CD Review: “Trust No One” by Devildriver

Devildriver stays on the beaten path with its seventh record, Trust No One. The band get straight to business with “Testimony of Truth” which features nice guitar work from new guitarist Neil Tiemann. The double bass drumming propels this track. “Into the Night Sky” opens with a sludgy riff but stays on cruise control for the remainder of the track. There is a nice electronic ambient sample in the middle of the song that breaks the monotony though. The band adds a little Euro-metal influence on “This Deception.” The guitars are vaguely reminiscent of melodic death metal but the band reverts to its signature groove sound. It is another example of the band refusing to deviate from its comfort zone. This reluctance is prevalent on the record, as the band has the potential to hit metal gold but play it safe. The lead single “Daybreak” has a great chorus riff but it is mired on standard metalcore conventions. It is still one of the better songs on Trust No One and serves as an excellent lead single.

While Devildriver plays it safe on this record, it is understandable as the band has two new members in the fold, the aforementioned Neil Tiemann on guitar and Austin D’Amond on drums. It takes time to grow accustomed to new members and Trust No One is a feeling out record. They are both accomplished musicians and play Devildriver’s brand of metal well. Still, we only hear glimpses of what could be. The band could pull off a decent thrash or melodic death metal track but it does not for whatever reason. There is the possibility that the band takes it up a notch on its next record, but only time will tell.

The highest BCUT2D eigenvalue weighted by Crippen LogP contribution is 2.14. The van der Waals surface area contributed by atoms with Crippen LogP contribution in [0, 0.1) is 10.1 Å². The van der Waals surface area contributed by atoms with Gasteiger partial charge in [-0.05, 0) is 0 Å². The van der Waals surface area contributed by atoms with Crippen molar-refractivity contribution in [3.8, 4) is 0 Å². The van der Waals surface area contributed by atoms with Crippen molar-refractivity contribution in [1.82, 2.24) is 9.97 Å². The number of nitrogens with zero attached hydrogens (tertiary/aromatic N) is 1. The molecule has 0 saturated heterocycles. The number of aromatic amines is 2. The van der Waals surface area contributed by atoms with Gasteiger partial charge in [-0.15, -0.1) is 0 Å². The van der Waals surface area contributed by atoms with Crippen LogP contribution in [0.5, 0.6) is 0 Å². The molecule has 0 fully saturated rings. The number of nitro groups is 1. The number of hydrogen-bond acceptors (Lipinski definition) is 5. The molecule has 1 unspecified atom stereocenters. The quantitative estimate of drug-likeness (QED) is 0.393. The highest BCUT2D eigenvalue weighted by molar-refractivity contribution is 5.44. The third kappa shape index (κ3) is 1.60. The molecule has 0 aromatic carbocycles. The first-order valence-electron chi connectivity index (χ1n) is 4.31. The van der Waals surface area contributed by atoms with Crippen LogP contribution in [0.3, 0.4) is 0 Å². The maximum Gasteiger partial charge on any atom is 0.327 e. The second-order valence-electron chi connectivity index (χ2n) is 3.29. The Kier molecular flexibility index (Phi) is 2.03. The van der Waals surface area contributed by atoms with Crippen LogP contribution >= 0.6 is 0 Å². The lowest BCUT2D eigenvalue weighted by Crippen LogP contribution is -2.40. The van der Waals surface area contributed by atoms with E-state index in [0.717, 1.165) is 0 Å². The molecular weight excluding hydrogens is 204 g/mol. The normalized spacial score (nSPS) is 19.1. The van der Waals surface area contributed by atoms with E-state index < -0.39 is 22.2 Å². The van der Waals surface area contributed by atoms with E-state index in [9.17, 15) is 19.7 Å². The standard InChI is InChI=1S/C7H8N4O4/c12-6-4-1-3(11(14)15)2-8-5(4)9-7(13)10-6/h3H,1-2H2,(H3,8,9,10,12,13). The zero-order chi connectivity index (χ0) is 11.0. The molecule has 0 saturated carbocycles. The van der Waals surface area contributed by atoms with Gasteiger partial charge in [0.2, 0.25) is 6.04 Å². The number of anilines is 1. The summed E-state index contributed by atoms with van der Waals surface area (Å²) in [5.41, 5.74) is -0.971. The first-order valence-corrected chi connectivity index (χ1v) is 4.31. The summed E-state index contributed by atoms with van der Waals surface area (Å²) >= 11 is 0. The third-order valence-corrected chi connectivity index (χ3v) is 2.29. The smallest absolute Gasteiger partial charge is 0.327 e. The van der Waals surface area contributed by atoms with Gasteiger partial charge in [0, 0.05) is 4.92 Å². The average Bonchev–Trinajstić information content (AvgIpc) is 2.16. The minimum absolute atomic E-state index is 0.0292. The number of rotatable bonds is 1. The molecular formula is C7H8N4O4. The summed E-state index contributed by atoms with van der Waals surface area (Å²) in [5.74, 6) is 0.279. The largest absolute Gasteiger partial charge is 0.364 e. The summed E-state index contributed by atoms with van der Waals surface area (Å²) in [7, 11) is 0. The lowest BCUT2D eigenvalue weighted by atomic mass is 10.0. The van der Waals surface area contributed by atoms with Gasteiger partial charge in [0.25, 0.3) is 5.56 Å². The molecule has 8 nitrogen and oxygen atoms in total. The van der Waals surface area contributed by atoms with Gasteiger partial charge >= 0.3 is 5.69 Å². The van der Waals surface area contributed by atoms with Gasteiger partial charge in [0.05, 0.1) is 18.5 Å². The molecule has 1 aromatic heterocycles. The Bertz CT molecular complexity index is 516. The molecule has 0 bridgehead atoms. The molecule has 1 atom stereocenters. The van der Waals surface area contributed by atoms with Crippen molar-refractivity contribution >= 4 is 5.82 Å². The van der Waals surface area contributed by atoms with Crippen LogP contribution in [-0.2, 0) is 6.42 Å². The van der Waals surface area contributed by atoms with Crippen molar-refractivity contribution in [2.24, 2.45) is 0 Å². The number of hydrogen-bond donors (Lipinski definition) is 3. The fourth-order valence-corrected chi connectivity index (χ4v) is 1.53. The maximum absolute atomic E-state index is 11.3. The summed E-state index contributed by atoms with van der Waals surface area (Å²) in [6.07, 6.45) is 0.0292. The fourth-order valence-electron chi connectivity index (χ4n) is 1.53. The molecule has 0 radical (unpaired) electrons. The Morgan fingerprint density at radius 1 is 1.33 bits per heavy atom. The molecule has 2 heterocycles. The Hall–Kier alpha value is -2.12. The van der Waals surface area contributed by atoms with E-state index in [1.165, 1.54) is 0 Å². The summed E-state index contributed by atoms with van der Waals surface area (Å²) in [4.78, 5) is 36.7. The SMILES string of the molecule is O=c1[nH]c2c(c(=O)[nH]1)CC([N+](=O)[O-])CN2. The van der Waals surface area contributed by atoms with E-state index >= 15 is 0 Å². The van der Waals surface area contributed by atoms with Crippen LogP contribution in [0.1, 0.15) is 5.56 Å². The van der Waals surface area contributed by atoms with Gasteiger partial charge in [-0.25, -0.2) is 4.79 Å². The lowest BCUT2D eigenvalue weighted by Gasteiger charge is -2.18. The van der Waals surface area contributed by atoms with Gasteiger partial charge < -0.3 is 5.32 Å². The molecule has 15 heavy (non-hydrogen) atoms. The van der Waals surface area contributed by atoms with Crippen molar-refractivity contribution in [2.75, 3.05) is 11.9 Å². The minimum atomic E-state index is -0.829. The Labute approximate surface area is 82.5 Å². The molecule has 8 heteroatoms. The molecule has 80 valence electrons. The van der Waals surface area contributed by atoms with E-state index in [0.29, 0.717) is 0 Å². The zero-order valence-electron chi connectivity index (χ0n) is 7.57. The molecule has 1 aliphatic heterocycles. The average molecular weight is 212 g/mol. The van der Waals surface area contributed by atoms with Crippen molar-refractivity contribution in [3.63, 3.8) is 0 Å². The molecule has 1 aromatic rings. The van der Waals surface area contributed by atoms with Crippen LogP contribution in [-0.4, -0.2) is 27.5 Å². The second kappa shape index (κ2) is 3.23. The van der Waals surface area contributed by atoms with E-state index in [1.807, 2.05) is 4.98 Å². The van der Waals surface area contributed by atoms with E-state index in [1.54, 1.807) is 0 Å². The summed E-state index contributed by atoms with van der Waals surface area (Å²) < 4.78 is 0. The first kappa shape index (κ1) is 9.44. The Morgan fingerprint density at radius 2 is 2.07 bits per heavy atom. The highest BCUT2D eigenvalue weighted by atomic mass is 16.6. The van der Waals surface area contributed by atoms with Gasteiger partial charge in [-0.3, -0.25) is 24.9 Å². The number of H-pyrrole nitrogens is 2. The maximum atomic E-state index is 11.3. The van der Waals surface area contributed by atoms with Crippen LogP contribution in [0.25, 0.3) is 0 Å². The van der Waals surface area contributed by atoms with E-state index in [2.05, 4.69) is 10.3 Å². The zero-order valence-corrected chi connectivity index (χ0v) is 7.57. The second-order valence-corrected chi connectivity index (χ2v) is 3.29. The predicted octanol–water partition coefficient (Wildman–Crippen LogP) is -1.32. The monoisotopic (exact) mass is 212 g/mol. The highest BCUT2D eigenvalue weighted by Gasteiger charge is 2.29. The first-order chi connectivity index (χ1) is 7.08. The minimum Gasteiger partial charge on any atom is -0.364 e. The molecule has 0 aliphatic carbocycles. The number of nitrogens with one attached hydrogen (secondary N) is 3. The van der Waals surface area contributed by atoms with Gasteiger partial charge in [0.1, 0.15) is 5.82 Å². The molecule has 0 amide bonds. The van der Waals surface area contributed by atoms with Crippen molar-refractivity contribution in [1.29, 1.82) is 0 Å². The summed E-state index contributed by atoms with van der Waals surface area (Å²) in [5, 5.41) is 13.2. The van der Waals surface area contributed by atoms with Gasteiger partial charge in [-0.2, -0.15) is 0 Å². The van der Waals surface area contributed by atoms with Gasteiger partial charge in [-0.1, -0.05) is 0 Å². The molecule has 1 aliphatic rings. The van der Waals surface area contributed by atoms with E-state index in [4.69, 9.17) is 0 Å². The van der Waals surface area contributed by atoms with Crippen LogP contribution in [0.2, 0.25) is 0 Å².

Trust No One is a Devildriver record. Fans of the band will like it and the group’s detractors will not. There are some cool breakdowns and guitar leads sprinkled on the record, but nothing outstanding. Still, Devildriver soldiers on with 13 years and seven records under its belt. The band’s formula works for it and no point in changing it now.

For news and tour dates check out the band’s website:

CD Review: ‘Rivals’ by Coal Chamber

Oh the 90s. A decade of nu-metal, Hot Topic, black baggy pants, and pseudo-goth fashion. In this haze of black eyeliner and down tuned seven string guitars came Coal Chamber. Coal Chamber never enjoyed the popularity of bands like Korn, Limp Bizkit or Slipknot. Still, the band’s dark imagery and tight rhythms garnered the band a dedicated cult following. The band reunited in 2011 and four years later we have its fourth album, Rivals.

Dez and Co. are all business from the opening track “I.O.U. Nothing.” The track is hard hitting with guitarist Meegs churning out chunky riffs straight from the Nineties. “Bad Blood Between Us” continues the beat down as Dez continues his verbal barrage about an unnamed enemy. The remaining tracks continue in the same vein. “Suffer in Silence” and “The Bridges You Burn” sound like recordings from 1998, so there is nostalgia when hearing these songs. This is a good thing for Coal Chamber fans as the band does not deviate from the formula that initially garnered it popularity. In fact, the band sounds better than ever. The 13 year gap between the band’s last album and tour has not slow it down one bit. The downside, is that Rivals can grow monotonous at times. Nu-metal detractors will criticize Rivals for its lack of variety and heaviness. However, it is doubtful these folks will buy the album at all.

So does Rivals live up to the hype? Yes, without pause. Rivals features everything the band is known for. The riffs, groove and off kilter vocals are up front and clear. Rivals will silence the skeptics who think the album will not live up the band’s earlier releases. It is a solid, consistent comeback record. I highly recommend Rivals for fans of the group and those wanting some nu-metal nostalgia. Coal Chamber’s rivals certainly lit a fire under the band, and for the better.